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Tibet marks 52nd anniversary of serfs' emancipation, steers into faster growth

English.news.cn   2011-03-28 14:54:52 FeedbackPrintRSS

Soldiers hold the flag-raising ceremony at the Potala Palace in Lhasa, capital of southwest China's Tibet Autonomous Region, March 28, 2011. More than 3,000 people joined in the ceremony on Monday to celebrate the Serfs Emancipation Day, which is marked every year on March 28 to commemorate the end of feudal serfdom in Tibet. (Xinhua/Gesang Dawa)

LHASA, March 28 (Xinhua) -- Celebration activities were held across southwest China's Tibet Autonomous Region Monday, the 52nd anniversary of the emancipation of Tibetan serfs.

More than 3,000 people from all walks of life gathered in a square in front of the Potala Palace, watched the flag being raised, sang the national anthem and celebrated the historic date that marks the freedom and equal status of all Tibetans.

"Fifty-two years ago we turned over a glorious page in the history of human rights, by ending feudal serfdom and freed the serfs," said Qin Yizhi, secretary of Lhasa's municipal committee of the Communist Party of China, at the rally. "But this special date reminds us of the past."

Monday is the third "Serfs Emancipation Day," an occasion celebrated across the plateau region, with Tibetans dressed in traditional costumes, singing, dancing and staging dramas based on their real life experiences or those of their parents.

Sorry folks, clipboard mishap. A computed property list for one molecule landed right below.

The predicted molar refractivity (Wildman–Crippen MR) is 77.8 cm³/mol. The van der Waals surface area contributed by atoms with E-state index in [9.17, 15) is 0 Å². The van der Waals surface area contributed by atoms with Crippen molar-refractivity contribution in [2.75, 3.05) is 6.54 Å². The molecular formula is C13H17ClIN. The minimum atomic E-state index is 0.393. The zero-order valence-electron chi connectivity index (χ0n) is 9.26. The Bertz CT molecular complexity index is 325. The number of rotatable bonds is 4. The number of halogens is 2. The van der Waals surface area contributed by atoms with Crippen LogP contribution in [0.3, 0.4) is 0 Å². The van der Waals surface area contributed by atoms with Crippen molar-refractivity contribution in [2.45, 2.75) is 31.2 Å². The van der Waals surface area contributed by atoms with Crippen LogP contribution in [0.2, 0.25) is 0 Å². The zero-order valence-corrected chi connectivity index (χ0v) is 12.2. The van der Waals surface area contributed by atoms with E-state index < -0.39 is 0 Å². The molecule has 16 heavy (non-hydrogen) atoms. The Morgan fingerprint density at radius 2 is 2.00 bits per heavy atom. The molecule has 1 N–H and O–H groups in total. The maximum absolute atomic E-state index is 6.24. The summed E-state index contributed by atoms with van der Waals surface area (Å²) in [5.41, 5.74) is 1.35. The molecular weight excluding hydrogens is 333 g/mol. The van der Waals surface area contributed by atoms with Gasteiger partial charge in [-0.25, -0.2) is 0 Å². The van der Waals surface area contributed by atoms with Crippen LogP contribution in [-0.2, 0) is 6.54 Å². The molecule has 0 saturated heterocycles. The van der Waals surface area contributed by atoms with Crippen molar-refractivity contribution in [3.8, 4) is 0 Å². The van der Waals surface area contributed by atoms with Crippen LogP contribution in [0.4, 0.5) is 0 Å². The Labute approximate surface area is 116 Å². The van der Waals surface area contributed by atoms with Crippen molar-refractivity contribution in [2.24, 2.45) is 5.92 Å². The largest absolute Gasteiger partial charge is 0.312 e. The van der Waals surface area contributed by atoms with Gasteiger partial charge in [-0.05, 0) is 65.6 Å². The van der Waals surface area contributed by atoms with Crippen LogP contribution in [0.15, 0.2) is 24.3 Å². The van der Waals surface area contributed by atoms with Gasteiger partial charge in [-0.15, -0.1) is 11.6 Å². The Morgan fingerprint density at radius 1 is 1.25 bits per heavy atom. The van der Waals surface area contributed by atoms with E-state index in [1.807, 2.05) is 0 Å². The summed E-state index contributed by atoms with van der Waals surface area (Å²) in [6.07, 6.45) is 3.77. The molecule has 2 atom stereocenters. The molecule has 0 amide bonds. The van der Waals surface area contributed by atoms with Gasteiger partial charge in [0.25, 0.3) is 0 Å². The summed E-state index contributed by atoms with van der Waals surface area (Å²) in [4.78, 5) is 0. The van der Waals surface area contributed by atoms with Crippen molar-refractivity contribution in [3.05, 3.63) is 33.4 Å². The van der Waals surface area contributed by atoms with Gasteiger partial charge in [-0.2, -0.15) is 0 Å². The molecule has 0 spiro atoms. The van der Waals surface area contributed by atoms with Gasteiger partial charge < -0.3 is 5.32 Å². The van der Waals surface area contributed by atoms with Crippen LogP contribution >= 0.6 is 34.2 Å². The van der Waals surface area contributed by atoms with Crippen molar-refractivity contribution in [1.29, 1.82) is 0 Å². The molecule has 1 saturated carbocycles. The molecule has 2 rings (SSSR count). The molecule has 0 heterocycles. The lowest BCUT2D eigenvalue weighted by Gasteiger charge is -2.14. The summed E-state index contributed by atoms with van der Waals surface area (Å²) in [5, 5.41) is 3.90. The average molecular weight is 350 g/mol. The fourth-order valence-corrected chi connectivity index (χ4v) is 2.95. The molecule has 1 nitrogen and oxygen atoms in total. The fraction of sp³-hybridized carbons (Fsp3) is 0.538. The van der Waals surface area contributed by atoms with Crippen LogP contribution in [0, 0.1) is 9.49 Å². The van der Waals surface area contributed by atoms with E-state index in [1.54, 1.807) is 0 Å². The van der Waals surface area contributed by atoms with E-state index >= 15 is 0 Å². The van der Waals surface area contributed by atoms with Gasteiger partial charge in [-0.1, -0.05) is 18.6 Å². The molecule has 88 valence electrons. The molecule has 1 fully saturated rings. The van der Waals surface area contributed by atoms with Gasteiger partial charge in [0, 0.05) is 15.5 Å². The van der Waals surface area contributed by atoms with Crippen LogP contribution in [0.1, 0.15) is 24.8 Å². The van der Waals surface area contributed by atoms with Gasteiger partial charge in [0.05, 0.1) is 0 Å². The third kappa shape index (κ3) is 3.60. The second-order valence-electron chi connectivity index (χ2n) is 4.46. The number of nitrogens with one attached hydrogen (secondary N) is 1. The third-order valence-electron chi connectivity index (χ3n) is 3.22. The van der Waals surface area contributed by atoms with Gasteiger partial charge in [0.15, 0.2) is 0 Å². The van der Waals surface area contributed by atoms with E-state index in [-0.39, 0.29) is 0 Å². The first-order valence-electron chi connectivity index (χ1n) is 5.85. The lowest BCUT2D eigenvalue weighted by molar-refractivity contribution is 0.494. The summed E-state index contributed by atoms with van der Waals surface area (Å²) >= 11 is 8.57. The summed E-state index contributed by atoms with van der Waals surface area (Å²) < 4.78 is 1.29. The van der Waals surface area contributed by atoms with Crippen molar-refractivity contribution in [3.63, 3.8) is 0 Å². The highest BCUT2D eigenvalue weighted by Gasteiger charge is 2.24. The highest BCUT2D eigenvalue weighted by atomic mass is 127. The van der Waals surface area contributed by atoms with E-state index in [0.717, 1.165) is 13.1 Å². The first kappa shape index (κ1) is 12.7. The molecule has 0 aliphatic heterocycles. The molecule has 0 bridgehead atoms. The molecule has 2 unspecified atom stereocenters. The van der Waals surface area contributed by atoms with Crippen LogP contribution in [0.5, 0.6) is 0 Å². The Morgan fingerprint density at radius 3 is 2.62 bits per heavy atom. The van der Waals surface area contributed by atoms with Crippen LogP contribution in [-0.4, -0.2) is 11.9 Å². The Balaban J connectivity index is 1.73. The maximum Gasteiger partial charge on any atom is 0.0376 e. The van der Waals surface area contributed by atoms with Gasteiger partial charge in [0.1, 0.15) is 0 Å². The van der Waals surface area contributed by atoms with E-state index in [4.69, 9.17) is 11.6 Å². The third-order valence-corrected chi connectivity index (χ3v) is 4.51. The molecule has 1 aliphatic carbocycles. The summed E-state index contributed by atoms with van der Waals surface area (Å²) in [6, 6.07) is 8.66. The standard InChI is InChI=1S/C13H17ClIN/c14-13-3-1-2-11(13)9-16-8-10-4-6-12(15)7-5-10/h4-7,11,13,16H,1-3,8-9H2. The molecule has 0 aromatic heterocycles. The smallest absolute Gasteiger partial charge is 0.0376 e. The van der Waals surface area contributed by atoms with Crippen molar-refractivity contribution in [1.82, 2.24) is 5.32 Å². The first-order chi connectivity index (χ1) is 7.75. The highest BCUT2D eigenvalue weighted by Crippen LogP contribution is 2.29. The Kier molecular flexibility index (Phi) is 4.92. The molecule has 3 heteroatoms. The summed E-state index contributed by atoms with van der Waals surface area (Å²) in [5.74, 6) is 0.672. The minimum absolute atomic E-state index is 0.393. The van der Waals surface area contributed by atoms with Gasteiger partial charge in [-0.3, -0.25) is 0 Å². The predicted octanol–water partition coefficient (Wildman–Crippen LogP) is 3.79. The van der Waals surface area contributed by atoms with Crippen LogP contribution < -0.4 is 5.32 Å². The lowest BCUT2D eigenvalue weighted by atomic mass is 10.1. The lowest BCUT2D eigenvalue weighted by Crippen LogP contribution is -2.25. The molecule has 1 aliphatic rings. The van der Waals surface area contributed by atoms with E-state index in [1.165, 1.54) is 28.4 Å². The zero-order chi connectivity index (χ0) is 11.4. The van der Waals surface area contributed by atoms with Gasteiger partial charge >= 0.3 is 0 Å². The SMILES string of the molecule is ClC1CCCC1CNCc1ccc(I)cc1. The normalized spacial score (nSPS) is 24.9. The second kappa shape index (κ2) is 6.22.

Two years ago, March 28 was designated the day to commemorate the 1959 democratic reform in Tibet, which ended feudal serfdom and freed about 1 million Tibetan serfs, accounting for more than 90 percent of the region's population.

Many of the former serfs are still alive today.

REMEMBER THE PAST, CHERISH THE PRESENT

Shortly after the first ray of sunlight gleamed across the region's sky on Monday, Tsering Chodron, 101, raised a five-star flag in her family's courtyard in the border town of Zham. The flag was a present from a group of People's Liberation Army soldiers that raised the national flag at Beijing's Tiananmen Square every day.

"The first 50 years of my life were dark and with no dignity," said Tsering Chodron, a former serf. "My life as a human began only after 1959."

She was among up to 1 million serfs that gained freedom thanks to the central government's democratic reform launched in Tibet on March 28, 1959.

On the eve of the anniversary, a group of farmers in Nedong County, Shannan Prefecture, staged a self-directed drama to recount their miserable past.

The drama, named "Tears of the Serfs," tells the tragic life of serf Trinley Dorje and his family. Despite its simple plot, the drama moved many people to tears.

Padma Yonten, 63, cried when he saw Trinley Dorje's preteen son being whipped by a housekeeper at the Khesum Manor where the family of six worked as slaves. "I was like that poor child. All serf children began working at 8 years old, herding or running errands."

Soinam Wangyal, 80, never missed the peach blossom festival held in Bayi Town of Nyingchi Prefecture every March. He and his wife Thubten, 72, not only took delight in the fragrance and warm spring air, but also felt a sense of security and happiness in the merrymaking crowd that poured into the orchards.

As a child, Soinam Wangyal had to work ceaselessly from dawn till dark, surviving on only two spoonfuls of tsamba and two tiny buckwheat pancakes a day. He never had shoes or trousers.

"All the serfs were constantly beaten -- even my grandma, at 70, could not avoid being beaten," he said. "As a child I wished I had been a bird, or even a worm, instead of a serf."